The Passe-Muraille by Marcel Aymé is a fantastic short story, originally published in 1941. The action takes place mainly in Montmartre. The actor Jean Marais, also a sculptor, materialized the story in Place Marcel Aymé - Rue Norvins. Marcel Aymé and Jean Marais were both residents of Montmartre.


Statue de Passe-Muraille
Place Marcel Aymé
75018 Paris

  • Statue of the Upper Montmartre

Statue de Passe-Muraille
Place Marcel Aymé
75018 Paris

Coordinates Latitude Longitude
Sexagesimal (°, ', ") 48° 53′ 12″ N 2° 20′ 29″ E
Degré décimal (GPS) 48.88754 2.33808


Description complète

The Passe-Muraille by Marcel Aymé is a fantastic short story, originally published in 1941. The action takes place mainly in Montmartre. The actor Jean Marais, also a sculptor, materialized the story in Place Marcel Aymé - Rue Norvins. Marcel Aymé and Jean Marais were both residents of Montmartre.

Marcel Aymé, the author of Passe-Muraille

Marcel Aymé was born on March 29, 1902 in Joigny. He died on October 14, 1967 at his home in Montmartre, rue Norvins in Montmartre, in the 18th district of Paris. He was a prolific French writer, playwright, short story writer, screenwriter and essayist, who left two essays, seventeen novels, several dozen short stories, a dozen plays, more than one hundred and sixty articles and stories.

Marcel Aymé and his work

He was very attacked by the critics, even for his most inoffensive texts as Les Contes du chat perché. Most of his success came from the public, much through the theater. His plea against the death penalty with the play La Tête des autres (1952) raised strong reactions. Similarly with his grating comedies : Lucienne et le Boucher (1948), Clérambard (1950). It is with La Jument verte (1933) (the Green Mare in English) that Marcel Aymé obtains great notoriety. This novel became a Franco-Italian film directed by Claude Autant-Lara, in 1959.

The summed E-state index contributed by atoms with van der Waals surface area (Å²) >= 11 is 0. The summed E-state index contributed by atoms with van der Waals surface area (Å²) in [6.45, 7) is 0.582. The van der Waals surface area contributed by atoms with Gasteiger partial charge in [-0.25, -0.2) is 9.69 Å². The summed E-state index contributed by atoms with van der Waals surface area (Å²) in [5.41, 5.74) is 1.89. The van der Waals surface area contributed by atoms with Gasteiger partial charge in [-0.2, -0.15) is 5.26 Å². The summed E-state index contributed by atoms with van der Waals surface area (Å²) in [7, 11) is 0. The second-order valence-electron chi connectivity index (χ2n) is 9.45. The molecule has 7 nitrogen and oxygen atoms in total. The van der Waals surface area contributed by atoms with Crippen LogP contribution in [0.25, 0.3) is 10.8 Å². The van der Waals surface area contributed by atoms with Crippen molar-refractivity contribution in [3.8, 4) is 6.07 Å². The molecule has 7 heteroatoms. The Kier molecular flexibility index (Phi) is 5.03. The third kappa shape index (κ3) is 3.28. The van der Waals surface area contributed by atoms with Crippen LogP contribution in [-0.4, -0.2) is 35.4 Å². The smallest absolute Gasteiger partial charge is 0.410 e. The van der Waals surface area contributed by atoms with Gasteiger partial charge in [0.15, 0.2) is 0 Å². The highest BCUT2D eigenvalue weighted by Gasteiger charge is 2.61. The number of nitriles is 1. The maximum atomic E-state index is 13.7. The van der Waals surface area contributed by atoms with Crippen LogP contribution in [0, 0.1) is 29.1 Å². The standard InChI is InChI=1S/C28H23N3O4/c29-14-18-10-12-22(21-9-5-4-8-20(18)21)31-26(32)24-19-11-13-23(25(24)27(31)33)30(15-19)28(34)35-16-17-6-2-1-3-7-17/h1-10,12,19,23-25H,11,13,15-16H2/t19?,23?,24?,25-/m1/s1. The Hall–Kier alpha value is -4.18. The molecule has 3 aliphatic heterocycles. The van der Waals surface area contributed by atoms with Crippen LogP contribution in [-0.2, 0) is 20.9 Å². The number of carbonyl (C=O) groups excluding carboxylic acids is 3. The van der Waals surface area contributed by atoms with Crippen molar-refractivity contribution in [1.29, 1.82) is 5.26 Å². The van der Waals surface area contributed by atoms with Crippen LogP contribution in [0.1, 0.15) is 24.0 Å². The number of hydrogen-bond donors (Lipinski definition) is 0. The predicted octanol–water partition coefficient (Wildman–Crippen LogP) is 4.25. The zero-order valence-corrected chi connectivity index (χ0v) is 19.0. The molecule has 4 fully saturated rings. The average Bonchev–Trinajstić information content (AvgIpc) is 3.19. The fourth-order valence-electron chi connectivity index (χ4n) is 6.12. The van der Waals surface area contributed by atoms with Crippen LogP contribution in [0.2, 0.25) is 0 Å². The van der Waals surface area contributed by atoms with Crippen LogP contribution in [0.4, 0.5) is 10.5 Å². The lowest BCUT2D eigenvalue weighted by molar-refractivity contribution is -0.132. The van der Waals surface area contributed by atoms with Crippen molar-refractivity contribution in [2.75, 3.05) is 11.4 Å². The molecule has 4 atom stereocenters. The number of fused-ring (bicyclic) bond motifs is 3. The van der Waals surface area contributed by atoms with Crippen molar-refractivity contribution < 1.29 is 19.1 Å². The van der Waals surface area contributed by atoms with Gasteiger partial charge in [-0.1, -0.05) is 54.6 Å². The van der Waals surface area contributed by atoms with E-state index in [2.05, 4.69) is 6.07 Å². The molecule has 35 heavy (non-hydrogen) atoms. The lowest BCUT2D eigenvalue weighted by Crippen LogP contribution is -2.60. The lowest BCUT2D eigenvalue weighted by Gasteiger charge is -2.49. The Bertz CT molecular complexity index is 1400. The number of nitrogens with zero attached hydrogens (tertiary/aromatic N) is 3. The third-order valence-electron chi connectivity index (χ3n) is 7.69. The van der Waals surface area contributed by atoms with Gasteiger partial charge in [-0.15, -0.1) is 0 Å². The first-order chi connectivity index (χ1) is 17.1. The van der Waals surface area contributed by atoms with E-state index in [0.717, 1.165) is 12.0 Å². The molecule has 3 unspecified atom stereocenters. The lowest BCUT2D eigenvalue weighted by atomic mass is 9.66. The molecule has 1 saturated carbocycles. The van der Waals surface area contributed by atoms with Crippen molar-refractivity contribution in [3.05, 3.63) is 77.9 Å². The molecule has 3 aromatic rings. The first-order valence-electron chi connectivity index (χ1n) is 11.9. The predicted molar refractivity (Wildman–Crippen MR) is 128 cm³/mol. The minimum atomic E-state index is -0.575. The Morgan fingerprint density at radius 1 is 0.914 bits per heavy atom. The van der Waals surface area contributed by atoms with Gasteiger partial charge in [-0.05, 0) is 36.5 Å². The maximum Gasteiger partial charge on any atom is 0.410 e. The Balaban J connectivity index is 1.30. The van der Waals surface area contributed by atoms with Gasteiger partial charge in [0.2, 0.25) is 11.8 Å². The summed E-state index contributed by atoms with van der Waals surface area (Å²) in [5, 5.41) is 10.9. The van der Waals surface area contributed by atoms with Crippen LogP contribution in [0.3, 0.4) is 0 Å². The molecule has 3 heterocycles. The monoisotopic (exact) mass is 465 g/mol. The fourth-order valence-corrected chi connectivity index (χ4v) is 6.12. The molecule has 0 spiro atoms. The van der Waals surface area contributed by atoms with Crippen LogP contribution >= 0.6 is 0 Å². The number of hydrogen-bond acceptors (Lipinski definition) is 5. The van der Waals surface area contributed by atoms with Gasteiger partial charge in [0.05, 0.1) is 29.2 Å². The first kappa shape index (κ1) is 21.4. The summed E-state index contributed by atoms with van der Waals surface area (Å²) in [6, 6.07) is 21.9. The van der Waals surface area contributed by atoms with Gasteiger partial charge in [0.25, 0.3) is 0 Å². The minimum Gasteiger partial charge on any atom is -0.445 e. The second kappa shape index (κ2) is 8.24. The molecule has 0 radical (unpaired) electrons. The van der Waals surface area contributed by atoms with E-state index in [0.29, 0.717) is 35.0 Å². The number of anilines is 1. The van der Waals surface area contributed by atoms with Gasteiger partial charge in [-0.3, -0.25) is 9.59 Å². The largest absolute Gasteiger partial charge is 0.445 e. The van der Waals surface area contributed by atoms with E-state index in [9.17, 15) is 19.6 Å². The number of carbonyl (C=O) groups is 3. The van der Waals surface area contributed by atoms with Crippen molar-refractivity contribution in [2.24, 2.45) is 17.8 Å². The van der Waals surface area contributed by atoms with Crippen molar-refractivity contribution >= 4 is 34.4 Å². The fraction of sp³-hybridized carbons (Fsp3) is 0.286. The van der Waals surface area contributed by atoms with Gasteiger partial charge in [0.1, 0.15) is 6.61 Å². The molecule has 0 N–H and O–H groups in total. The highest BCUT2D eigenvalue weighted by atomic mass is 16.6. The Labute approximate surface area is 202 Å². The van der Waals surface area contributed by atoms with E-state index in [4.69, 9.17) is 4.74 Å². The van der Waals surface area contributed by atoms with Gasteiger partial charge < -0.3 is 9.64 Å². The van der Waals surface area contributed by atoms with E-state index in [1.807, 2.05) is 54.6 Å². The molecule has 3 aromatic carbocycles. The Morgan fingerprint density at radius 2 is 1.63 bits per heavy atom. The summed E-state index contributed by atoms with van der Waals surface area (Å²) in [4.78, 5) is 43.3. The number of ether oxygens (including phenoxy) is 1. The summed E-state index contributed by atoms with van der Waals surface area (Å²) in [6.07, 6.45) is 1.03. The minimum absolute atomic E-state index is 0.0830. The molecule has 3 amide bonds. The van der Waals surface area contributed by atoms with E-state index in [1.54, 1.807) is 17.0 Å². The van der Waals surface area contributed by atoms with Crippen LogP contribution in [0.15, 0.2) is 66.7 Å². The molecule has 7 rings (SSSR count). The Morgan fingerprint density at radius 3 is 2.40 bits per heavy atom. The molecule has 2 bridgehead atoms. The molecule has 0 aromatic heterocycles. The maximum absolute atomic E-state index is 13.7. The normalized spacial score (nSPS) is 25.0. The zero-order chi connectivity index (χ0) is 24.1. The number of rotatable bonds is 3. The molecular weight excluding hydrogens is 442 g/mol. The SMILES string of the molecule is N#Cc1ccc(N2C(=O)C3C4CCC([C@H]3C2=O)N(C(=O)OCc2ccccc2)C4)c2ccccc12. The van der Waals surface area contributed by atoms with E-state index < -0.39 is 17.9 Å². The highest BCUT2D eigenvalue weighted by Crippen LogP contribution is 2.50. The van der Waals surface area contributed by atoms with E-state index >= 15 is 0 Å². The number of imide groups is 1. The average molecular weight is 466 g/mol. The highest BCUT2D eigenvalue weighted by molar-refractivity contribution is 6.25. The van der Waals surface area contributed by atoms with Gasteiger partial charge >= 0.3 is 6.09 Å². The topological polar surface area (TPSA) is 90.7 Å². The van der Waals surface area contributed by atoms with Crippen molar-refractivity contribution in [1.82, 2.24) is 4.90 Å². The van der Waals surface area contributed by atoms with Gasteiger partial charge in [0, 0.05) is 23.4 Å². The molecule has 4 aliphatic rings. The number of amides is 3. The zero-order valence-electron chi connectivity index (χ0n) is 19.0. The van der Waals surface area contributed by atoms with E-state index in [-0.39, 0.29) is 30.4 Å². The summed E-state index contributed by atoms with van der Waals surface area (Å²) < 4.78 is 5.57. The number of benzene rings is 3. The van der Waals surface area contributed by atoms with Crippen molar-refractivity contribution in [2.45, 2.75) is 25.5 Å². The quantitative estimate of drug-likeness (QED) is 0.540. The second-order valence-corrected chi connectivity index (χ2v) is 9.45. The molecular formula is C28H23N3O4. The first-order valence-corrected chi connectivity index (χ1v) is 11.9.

Marcel Aymé was also linked to the cinema through his numerous screenplays. He also translated important American authors: Arthur Miller (The Witches of Salem), Tennessee Williams (The Night of the Iguana). Many films, TV movies and cartoons have been based on his works.

He has cultivated his status as a politically marginal writer. He remained far away from intellectual circles, which made him classified as a left-wing writer, then as a right-wing anarchist. His grave is in the nearby the Saint-Vincent cemetery.

The Passe-Muraille by Marcel Aymé

The main character of the story, Dutilleul, had just entered his forty-third year when he had the "revelation of his power". Before, Monsieur Dutilleul was Monsieur-everybody.

Le Passe-muraille features "an excellent man named Dutilleul who possessed the singular gift of passing through walls without being bothered". He was a third class employee at the Ministry of Registration. He was the very type of the little falot, grey and invisible man, and his gift allowed him to live perfectly amazing adventures. First he drives his disgraced department head crazy, then he commits robberies in the biggest banks and jewelry stores, signing his crimes with the name "Garou Garou". Of course, he made the headlines and put the police on their toes, who were unable to solve these spectacular thefts. He was voluntarily arrested to prove to his colleagues that he was Garou Garou. He is incarcerated in the Santé prison. But that doesn't stop him from borrowing books from the prison warden's library or going out to lunch. He escaped for good, but not without having previously notified the warden of his escape time by mail. He thought of leaving for Egypt but fell in love with a badly married woman he had met in the street. One night, as he leaves the room of his conquest, he loses his incredible gift and finds himself trapped in one of the walls of the house. Since then, "some winter nights, in the solitude of Norvins Street", only the guitar chords played by the painter Gen Paul "penetrate the heart of the stone like drops of moonlight".

Passe-Muraille hero: the action takes place mainly in the heart of Montmartre

Much of the action takes place in Montmartre, where Marcel Aymé lived, on Norvins Street. Dutilleul initially lived at 75bis rue d'Orchampt, then after escaping from prison, moved to an apartment on avenue Junot and fell in love with rue Lepic. It is finally in the street Norvins (in the part renamed Marcel Aymé) that the statue of Dutilleul by Jean Marais and with the features of Marcel Aymé, that was installed the "Passe-Muraille" blocked in a wall.

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  • July 15, 2024 9:51 pm local time

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